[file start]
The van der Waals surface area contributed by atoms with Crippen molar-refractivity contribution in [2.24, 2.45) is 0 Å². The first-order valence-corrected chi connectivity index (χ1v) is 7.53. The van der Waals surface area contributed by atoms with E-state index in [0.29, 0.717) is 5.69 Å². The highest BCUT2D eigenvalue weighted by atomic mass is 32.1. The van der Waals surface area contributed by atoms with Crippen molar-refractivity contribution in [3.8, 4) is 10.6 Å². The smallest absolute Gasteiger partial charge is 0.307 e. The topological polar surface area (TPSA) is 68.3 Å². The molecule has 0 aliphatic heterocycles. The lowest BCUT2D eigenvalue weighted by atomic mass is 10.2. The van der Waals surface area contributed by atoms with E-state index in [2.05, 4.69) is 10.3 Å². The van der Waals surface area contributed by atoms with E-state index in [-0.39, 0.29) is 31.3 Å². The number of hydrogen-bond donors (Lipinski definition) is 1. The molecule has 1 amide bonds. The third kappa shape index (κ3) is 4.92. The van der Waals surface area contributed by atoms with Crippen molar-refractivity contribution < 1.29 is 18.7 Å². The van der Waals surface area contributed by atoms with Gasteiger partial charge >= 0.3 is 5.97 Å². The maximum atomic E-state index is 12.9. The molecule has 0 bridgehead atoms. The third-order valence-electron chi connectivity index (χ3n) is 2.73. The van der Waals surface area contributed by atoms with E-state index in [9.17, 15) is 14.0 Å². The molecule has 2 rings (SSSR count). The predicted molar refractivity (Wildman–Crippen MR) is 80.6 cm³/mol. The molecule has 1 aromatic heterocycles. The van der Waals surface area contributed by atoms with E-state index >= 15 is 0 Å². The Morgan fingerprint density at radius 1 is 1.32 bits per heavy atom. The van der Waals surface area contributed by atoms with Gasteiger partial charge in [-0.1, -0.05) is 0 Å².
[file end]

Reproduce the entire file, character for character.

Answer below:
The van der Waals surface area contributed by atoms with Crippen molar-refractivity contribution in [2.24, 2.45) is 0 Å². The first-order valence-corrected chi connectivity index (χ1v) is 7.53. The van der Waals surface area contributed by atoms with E-state index in [0.29, 0.717) is 5.69 Å². The highest BCUT2D eigenvalue weighted by atomic mass is 32.1. The van der Waals surface area contributed by atoms with Crippen molar-refractivity contribution in [3.8, 4) is 10.6 Å². The smallest absolute Gasteiger partial charge is 0.307 e. The topological polar surface area (TPSA) is 68.3 Å². The molecule has 0 aliphatic heterocycles. The lowest BCUT2D eigenvalue weighted by atomic mass is 10.2. The van der Waals surface area contributed by atoms with E-state index in [2.05, 4.69) is 10.3 Å². The van der Waals surface area contributed by atoms with E-state index in [-0.39, 0.29) is 31.3 Å². The number of hydrogen-bond donors (Lipinski definition) is 1. The molecule has 1 amide bonds. The third kappa shape index (κ3) is 4.92. The van der Waals surface area contributed by atoms with Crippen molar-refractivity contribution < 1.29 is 18.7 Å². The van der Waals surface area contributed by atoms with Gasteiger partial charge >= 0.3 is 5.97 Å². The maximum atomic E-state index is 12.9. The molecule has 0 bridgehead atoms. The third-order valence-electron chi connectivity index (χ3n) is 2.73. The van der Waals surface area contributed by atoms with E-state index in [9.17, 15) is 14.0 Å². The molecule has 2 rings (SSSR count). The predicted molar refractivity (Wildman–Crippen MR) is 80.6 cm³/mol. The molecule has 1 aromatic heterocycles. The van der Waals surface area contributed by atoms with E-state index >= 15 is 0 Å². The Morgan fingerprint density at radius 1 is 1.32 bits per heavy atom. The van der Waals surface area contributed by atoms with Gasteiger partial charge in [-0.1, -0.05) is 0 Å².